What is an insurance broker?

An insurance agent, also called an insurance broker in some cases, is the local representative for any number of insurance companies. A legitimate insurance agency must be licensed by a state board before it can legally sell insurance policies to customers. Generally, an agent functions as the local face of a single insurer, but occasionally an independent agent may work with different companies depending on their areas of expertise and coverage.

Most consumers interested in purchasing insurance coverage will only negotiate directly with a local insurance agent. He or she is authorized to present all available coverage options through the largest insurer. Since part of an agent's salary is based on commissioned sales, he or she will generally provide a one-stop shop for all of a client's insurance needs. He or she may sell individual policies for auto, home, life, and medical insurance, or offer a package plan that incorporates a combination of these needs.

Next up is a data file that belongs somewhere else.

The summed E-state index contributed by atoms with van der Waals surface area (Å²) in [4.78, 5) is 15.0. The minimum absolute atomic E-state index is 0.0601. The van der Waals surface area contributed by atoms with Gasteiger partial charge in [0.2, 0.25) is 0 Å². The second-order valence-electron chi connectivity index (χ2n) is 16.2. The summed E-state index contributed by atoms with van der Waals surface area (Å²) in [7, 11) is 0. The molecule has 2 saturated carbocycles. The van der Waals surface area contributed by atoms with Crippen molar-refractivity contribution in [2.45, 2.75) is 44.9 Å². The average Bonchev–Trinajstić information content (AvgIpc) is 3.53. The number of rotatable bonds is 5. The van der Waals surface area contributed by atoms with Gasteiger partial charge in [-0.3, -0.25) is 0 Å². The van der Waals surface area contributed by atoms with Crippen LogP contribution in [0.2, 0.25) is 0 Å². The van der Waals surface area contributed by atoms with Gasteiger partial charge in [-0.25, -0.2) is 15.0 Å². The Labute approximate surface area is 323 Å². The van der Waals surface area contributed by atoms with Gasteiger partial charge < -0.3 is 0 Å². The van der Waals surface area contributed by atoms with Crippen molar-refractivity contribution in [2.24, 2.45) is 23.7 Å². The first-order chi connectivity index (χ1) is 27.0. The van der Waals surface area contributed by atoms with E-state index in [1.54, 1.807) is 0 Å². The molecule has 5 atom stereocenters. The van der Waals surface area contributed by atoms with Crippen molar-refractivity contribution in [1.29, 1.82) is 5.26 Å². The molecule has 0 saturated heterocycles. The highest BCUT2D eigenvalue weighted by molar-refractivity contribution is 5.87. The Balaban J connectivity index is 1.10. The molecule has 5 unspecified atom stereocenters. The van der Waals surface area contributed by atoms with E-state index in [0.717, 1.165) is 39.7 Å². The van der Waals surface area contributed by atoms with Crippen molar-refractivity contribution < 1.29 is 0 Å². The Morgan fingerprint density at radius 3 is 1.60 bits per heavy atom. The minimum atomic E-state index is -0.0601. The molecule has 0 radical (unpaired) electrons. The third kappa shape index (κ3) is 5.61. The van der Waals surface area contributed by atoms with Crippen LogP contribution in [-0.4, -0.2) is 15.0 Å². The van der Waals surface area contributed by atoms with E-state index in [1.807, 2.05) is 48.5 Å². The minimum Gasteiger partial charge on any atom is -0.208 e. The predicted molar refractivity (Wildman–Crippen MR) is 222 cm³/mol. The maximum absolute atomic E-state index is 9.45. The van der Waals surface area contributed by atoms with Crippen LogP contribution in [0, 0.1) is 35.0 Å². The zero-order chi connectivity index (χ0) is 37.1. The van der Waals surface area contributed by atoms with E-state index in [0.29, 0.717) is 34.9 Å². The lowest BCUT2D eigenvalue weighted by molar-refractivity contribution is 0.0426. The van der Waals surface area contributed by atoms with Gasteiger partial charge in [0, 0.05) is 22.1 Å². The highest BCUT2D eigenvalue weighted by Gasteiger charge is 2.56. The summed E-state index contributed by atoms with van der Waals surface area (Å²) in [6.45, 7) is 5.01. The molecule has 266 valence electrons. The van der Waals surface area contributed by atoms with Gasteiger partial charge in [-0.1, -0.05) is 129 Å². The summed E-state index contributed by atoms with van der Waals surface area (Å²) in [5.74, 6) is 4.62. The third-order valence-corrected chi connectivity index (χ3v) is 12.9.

Insurance customers must make regular payments called premiums to the insurance company, so part of an insurance agent's job is to ensure compliance. He or she can send reminders of an impending premium payment or notify customers of any proposed rate changes. A good agent can also keep track of any developments in a client's life, such as a new teenage driver or a new home. Customers may need to change their coverage from time to time in order for the agent to negotiate the new terms with the parent.

Perhaps the most visible part of an insurance agent's job occurs during an actual insurance claim. After a car accident or natural disaster, for example, customers should contact their local insurance agent as soon as possible. Claims for insurance benefits must be processed through an authorized agent who can verify the circumstances of the accident or disaster. The insurance agency may send a specialist called a claims expert to personally inspect the damage and estimate the value of the claim.

An insurance agent often acts as an informal arbitrator between the client and the parent insurance company. He or she can learn the best ways to file a claim to get the most favorable settlement from insurers.

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